MIT Technology Review
Weekend Reads
The Basics of Blockchain

Good morning, Weekend Readers! This week, we're taking a look at blockchain.

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In 2008 a mysterious figure, the pseudonymous Satoshi Nakamoto, released a “new electronic cash system that’s fully peer-to-peer, with no trusted third party.” This currency, known as bitcoin, promised to revolutionize the way we think about money.

But it wasn’t long before people realized that while bitcoin itself was exciting—it was the underlying technology that had the potential to dramatically change many different aspects of our lives.

This was the blockchain, a radical new way of using peer-to-peer networks and computing power to effectively decentralize trust, no bureaucratic middlemen required.

More than ten years after it first emerged, let’s take a look back at the initial hype, the bitcoin bubble, and what the future of this still-emerging technology looks like now.

Breaking down blockchains

What is a blockchain?

Where it came from, what it does, and how it works.

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How secure is blockchain really?

The technology might be theoretically tamperproof—but there are always ways to cheat the system.

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What is an initial coin offering?

The ICO boom looks a lot like a bubble, but at its heart is a genuine innovation.

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A glossary of blockchain jargon

The terminology makes the technology seem either baffling or boring. Here’s a guide.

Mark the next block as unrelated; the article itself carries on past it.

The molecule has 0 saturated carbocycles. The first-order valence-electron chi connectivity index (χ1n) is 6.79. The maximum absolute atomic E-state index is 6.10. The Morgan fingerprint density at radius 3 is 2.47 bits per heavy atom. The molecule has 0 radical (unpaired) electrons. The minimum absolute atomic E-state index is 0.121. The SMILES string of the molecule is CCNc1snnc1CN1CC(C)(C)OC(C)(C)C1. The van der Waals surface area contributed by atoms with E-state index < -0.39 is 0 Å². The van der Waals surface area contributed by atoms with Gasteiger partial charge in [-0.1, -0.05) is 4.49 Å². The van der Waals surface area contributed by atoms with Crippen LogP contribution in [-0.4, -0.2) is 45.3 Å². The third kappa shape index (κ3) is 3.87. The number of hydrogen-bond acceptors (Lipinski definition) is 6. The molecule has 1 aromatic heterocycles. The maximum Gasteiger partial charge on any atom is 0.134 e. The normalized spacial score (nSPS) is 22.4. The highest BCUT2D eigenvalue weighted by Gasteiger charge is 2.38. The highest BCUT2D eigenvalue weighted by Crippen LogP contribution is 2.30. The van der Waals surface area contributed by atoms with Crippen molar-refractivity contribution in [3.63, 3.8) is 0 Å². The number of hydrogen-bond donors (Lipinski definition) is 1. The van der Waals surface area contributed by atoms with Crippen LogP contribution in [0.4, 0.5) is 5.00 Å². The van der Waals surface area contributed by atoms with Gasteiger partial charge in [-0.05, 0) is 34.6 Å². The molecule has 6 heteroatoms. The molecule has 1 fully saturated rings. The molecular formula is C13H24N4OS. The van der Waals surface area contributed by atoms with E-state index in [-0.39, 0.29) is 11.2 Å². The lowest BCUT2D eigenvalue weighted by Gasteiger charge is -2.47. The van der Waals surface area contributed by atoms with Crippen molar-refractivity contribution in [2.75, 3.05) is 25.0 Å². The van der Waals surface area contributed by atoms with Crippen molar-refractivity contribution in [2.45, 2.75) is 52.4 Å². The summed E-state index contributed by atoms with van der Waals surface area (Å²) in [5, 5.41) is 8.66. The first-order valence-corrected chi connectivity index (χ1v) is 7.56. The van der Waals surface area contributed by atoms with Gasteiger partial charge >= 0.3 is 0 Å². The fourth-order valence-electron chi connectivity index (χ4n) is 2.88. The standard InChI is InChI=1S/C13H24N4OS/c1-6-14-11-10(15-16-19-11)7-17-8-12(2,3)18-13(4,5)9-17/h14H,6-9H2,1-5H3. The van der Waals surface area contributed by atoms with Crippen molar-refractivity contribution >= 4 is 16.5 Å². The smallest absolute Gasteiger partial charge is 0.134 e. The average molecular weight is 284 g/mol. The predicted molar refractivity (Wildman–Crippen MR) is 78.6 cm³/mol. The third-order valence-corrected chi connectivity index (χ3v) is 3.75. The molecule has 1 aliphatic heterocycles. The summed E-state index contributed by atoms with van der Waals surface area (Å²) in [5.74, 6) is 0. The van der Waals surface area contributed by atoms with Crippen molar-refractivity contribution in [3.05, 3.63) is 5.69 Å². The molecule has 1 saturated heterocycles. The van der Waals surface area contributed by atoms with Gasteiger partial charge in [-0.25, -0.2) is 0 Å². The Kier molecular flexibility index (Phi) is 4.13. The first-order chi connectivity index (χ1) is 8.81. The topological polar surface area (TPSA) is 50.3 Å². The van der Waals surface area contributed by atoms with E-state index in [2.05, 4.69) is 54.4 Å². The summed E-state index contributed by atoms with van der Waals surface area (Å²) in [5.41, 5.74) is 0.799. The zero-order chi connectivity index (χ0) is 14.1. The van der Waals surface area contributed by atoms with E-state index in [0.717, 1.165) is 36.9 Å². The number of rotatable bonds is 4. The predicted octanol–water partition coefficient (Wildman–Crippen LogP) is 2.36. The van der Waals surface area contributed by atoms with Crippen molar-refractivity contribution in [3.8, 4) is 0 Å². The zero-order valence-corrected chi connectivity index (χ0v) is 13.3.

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What the hell is a blockchain phone, and do you need one?

The answer to that depends on how deep you are into crypto.

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Whats the hope?

Five industries that blockchains could—maybe—revolutionize

From energy to elections, these 5 areas could see significant changes. This story covers the potential changes and setbacks each industry could face.

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Inside the Jordan refugee camp that runs on blockchain

Syrian refugees could regain legal identities that were lost when they fled their homes.

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How blockchain could give us a smarter energy grid

Energy experts believe that the technology can solve a maze of red tape and data management problems.

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Hate lawyers? Can’t afford one? Blockchain smart contracts are here to help.

Mainstream online legal services are getting serious about using crypto to automate bits of what they do—and lower the bar to entry for us all.

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Ethereum thinks it can change the world—it’s running out of time to prove it

The blockchain system has daunting technical problems to fix. But first, its disciples need to figure out how to govern themselves.

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Venture capitalists are still bullish on blockchains

VCs are demonstrating their hope in blockchain’s longevity by continuing to invest hundreds of millions into the technology. 

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An uncertain future

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Once hailed as unhackable, blockchains are now getting hacked

More and more security holes are appearing in cryptocurrency and smart contract platforms, and some are fundamental to the way they were built.

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In 2019, blockchains will start to become boring

After the Great Crypto Bull Run of 2017 and the monumental crash of 2018, blockchain technology won’t make as much noise in 2019. But it will become more useful.

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Blockchain boosters warn that regulatory uncertainty is harming innovation

The pace of progress in the digital asset industry has officials struggling to keep up.

Read more.

We’ve been covering tech since 1899. If there’s something you’re interested in hearing more about, we’ve probably written about it. Let us know what you’d like to hear about next at

Until next week!

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